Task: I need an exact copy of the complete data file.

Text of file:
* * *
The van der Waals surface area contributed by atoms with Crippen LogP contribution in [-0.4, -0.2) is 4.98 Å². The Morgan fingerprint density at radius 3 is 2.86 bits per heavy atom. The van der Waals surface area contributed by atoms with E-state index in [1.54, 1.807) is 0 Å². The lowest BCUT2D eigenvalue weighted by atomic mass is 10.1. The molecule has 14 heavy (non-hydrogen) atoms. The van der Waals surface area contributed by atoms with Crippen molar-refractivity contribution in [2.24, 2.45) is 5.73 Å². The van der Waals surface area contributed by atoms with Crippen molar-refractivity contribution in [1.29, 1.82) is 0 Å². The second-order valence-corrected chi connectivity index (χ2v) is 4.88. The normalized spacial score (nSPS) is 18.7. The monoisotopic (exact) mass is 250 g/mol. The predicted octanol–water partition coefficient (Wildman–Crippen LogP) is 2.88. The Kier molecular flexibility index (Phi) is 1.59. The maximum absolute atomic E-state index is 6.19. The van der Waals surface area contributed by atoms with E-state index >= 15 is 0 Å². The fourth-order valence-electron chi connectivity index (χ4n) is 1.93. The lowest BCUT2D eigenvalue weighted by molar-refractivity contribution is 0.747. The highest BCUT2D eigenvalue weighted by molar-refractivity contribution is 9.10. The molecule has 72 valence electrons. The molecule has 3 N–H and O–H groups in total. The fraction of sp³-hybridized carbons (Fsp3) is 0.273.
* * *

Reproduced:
The van der Waals surface area contributed by atoms with Crippen LogP contribution in [-0.4, -0.2) is 4.98 Å². The Morgan fingerprint density at radius 3 is 2.86 bits per heavy atom. The van der Waals surface area contributed by atoms with E-state index in [1.54, 1.807) is 0 Å². The lowest BCUT2D eigenvalue weighted by atomic mass is 10.1. The molecule has 14 heavy (non-hydrogen) atoms. The van der Waals surface area contributed by atoms with Crippen molar-refractivity contribution in [2.24, 2.45) is 5.73 Å². The van der Waals surface area contributed by atoms with Crippen molar-refractivity contribution in [1.29, 1.82) is 0 Å². The second-order valence-corrected chi connectivity index (χ2v) is 4.88. The normalized spacial score (nSPS) is 18.7. The monoisotopic (exact) mass is 250 g/mol. The predicted octanol–water partition coefficient (Wildman–Crippen LogP) is 2.88. The Kier molecular flexibility index (Phi) is 1.59. The maximum absolute atomic E-state index is 6.19. The van der Waals surface area contributed by atoms with E-state index >= 15 is 0 Å². The fourth-order valence-electron chi connectivity index (χ4n) is 1.93. The lowest BCUT2D eigenvalue weighted by molar-refractivity contribution is 0.747. The highest BCUT2D eigenvalue weighted by molar-refractivity contribution is 9.10. The molecule has 72 valence electrons. The molecule has 3 N–H and O–H groups in total. The fraction of sp³-hybridized carbons (Fsp3) is 0.273.